Studies over the past decade have reported disparities by race/ethnicity, education and economic status in the prevalence of major eye diseases and the use of eye care services. People from underrepresented minority groups may not seek vision care as often for various reasons – from limited access to lack of provider diversity.
The Vanderbilt Eye Institute is seeking to address these challenges at multiple levels through initiatives in the Department of Ophthalmology and Visual Sciences, at Vanderbilt University Medical Center, and at national organizations.
Laura Wayman, M.D., is James H. Elliott Director and vice chair for education at the institute. Throughout her career as a medical educator, Wayman has worked tirelessly at Vanderbilt and in leadership roles at the national level to create an environment where ophthalmology trainees have ample exposure to mentoring and growth opportunities. Currently, she serves on the American Academy of Ophthalmology’s (AAO) Minority Ophthalmology Mentoring program subcommittee.
“We need to be more intentional at every step if we want to reduce health disparities, starting with developing and supporting a diverse workforce so we can address care inequities,” Wayman said.
Recruiting Diverse Physicians
Today, Dolly Ann Padovani-Claudio, M.D., an early career ophthalmology faculty member at Vanderbilt, is taking up the mantle. Like Wayman before her, Padovani-Claudio works at all levels to improve the representation of minorities in ophthalmology.
At Vanderbilt Eye Institute, Padovani-Claudio serves as diversity liaison for the institute and is a co-chair of Women on Track. She participates in the executive council of the AAO Minority Ophthalmology Mentoring program, in minority mentoring and diversity initiatives at the Association for University Professors of Ophthalmology (AUPO) and the Association for Research in Vision and Ophthalmology (ARVO), and is co-chair of the Rabb-Venable Pathway to Success Program for medical trainees at the National Medical Association.
Underrepresented minority trainees have a difficult time making it through the pipeline and getting accepted into ophthalmology residency programs, Padovani-Claudio says. “We may encounter multiple hurdles to becoming the ‘best’ candidates: we don’t see mentors like us, and we might not have the same opportunities along the way. The end product is that a larger proportion of African American and Hispanic applicants don’t even get an interview to residency programs.”
“Underrepresented minority trainees may encounter multiple hurdles to becoming the ‘best’ candidates: we don’t see mentors like us, and we might not have the same opportunities along the way.”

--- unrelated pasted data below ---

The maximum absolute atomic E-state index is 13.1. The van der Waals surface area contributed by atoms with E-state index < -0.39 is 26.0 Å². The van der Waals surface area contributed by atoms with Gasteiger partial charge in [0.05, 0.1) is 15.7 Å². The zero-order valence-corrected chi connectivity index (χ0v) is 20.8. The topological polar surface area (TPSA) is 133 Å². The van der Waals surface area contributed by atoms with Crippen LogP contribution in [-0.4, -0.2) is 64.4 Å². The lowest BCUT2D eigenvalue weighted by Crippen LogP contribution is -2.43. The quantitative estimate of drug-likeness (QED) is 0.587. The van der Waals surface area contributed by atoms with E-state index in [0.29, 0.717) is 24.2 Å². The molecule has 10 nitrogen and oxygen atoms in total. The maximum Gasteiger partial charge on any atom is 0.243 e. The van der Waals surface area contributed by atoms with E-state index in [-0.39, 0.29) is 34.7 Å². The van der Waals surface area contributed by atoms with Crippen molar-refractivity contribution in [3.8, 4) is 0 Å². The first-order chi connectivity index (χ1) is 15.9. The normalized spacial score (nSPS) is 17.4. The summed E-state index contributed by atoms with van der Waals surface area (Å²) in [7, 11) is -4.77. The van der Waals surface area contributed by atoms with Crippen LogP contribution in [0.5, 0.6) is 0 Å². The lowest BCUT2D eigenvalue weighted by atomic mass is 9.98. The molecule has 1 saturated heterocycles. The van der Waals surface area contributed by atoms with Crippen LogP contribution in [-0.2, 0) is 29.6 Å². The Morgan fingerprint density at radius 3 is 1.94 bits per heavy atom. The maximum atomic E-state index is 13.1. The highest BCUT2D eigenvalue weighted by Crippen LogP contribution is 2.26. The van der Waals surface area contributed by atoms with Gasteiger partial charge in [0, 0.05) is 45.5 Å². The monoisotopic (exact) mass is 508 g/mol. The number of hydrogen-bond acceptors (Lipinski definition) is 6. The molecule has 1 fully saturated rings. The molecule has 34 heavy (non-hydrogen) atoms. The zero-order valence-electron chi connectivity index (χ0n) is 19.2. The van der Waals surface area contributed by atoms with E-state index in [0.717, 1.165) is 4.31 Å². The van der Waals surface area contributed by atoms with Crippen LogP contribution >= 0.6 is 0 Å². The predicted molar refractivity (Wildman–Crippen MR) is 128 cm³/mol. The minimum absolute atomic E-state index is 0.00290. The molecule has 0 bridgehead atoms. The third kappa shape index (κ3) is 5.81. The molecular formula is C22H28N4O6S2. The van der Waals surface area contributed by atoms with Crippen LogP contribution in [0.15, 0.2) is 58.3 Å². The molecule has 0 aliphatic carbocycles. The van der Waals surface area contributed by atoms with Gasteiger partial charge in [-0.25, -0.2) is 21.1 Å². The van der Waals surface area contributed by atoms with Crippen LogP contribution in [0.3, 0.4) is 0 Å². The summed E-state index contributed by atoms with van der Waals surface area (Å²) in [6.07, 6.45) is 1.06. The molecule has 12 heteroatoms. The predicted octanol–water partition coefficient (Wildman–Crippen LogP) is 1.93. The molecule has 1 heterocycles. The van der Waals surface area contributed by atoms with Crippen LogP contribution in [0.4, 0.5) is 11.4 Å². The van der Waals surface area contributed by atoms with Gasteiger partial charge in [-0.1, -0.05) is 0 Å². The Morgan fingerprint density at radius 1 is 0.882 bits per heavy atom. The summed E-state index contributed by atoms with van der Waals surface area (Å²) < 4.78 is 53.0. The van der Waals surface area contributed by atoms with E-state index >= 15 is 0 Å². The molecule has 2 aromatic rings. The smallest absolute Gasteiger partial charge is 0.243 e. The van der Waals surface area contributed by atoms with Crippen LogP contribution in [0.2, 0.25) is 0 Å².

Part of this has to do with the selection process, Wayman says. “Ophthalmology is a highly competitive field – overall there is a high no-match rate for residency spots. And it’s very expensive to apply, which leaves some underrepresented medical students behind. It’s so critical to reach them early and provide opportunities and encouragement along the way.”
Another big issue is a disparity between male and females, says Padovani-Claudio. “I think this also has to do with role models and retention efforts.”
The Value of Mentorship
Wayman mentors a second-year medical student from Meharry Medical College who hopes to become an ophthalmologist. “This includes advice on everything from creating a good CV, identifying scholarly activities, time and project management, and which research projects to take on,” she said.
Padovani-Claudio mentors undergraduate and medical students at Vanderbilt and Meharry, coaching them in their research. Her lab focuses on finding new treatments for diabetic retinopathy and retinopathy of prematurity, and she and several of her mentees are using Vanderbilt’s Synthetic Derivative (deidentified EHR data) and BioVu (a biorepository of DNA) databases to explore risk factors including racial/ethnic disparities in diabetic retinopathy. She is also co-PI on a grant to use the AAO’s IRIS Registry to explore disparities in retinopathy of prematurity.
“We observe trends matching other studies showing that certain eye diseases, including diabetic retinopathy, are more prevalent if you’re from an underserved racial/ethnic group,” Padovani-Claudio said. “We want to better understand why these disparities occur so that we can enhance outcomes for all patients.”
Padovani-Claudio says that overall, improving health care disparities is not a linear sequence; the challenges are intertwined and likely interdependent. There are factors affecting both sides of the equation, including physicians and patients.
“We need to be more intentional at every step if we want to reduce health disparities, starting with developing and supporting a diverse workforce so we can address care inequities.”
“If you don’t have doctors who look like you, you may be less likely to visit a doctor,” said Padovani-Claudio. “Additionally, if you don’t have mentors who look like you, you may not pursue a specialty. These are barriers to care we can tackle if we diversify our workforce.”